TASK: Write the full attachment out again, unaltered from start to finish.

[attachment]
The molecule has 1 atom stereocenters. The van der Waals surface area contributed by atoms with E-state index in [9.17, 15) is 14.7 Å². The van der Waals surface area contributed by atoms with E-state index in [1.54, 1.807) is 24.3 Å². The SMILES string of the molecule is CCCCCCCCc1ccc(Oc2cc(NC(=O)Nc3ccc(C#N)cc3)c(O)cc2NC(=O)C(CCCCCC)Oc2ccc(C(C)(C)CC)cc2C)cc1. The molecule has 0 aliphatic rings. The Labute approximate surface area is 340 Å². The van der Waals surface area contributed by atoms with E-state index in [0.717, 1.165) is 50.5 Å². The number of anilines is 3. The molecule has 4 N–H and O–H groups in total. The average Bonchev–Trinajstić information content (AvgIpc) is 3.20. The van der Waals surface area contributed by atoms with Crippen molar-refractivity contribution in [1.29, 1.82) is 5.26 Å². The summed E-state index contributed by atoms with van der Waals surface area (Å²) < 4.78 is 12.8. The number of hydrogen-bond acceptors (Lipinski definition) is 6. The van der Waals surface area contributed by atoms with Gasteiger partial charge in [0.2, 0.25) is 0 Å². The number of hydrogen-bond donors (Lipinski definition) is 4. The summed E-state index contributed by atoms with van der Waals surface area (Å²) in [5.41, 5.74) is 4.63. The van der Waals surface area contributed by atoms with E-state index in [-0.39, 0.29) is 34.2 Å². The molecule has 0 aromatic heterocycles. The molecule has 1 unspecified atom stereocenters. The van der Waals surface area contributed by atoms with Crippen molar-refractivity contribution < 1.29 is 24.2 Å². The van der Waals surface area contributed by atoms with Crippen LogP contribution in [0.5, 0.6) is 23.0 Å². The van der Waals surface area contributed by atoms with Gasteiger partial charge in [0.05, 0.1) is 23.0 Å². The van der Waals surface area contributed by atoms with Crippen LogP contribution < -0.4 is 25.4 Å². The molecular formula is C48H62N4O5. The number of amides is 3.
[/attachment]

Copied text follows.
The molecule has 1 atom stereocenters. The van der Waals surface area contributed by atoms with E-state index in [9.17, 15) is 14.7 Å². The van der Waals surface area contributed by atoms with E-state index in [1.54, 1.807) is 24.3 Å². The SMILES string of the molecule is CCCCCCCCc1ccc(Oc2cc(NC(=O)Nc3ccc(C#N)cc3)c(O)cc2NC(=O)C(CCCCCC)Oc2ccc(C(C)(C)CC)cc2C)cc1. The molecule has 0 aliphatic rings. The Labute approximate surface area is 340 Å². The van der Waals surface area contributed by atoms with E-state index in [0.717, 1.165) is 50.5 Å². The number of anilines is 3. The molecule has 4 N–H and O–H groups in total. The average Bonchev–Trinajstić information content (AvgIpc) is 3.20. The van der Waals surface area contributed by atoms with Crippen molar-refractivity contribution in [1.29, 1.82) is 5.26 Å². The summed E-state index contributed by atoms with van der Waals surface area (Å²) < 4.78 is 12.8. The number of hydrogen-bond acceptors (Lipinski definition) is 6. The van der Waals surface area contributed by atoms with Gasteiger partial charge in [0.2, 0.25) is 0 Å². The number of hydrogen-bond donors (Lipinski definition) is 4. The summed E-state index contributed by atoms with van der Waals surface area (Å²) in [5.41, 5.74) is 4.63. The van der Waals surface area contributed by atoms with E-state index in [-0.39, 0.29) is 34.2 Å². The molecule has 0 aromatic heterocycles. The molecule has 1 unspecified atom stereocenters. The van der Waals surface area contributed by atoms with Crippen molar-refractivity contribution < 1.29 is 24.2 Å². The van der Waals surface area contributed by atoms with Crippen LogP contribution in [0.5, 0.6) is 23.0 Å². The van der Waals surface area contributed by atoms with Gasteiger partial charge in [0.05, 0.1) is 23.0 Å². The van der Waals surface area contributed by atoms with Crippen LogP contribution < -0.4 is 25.4 Å². The molecular formula is C48H62N4O5. The number of amides is 3.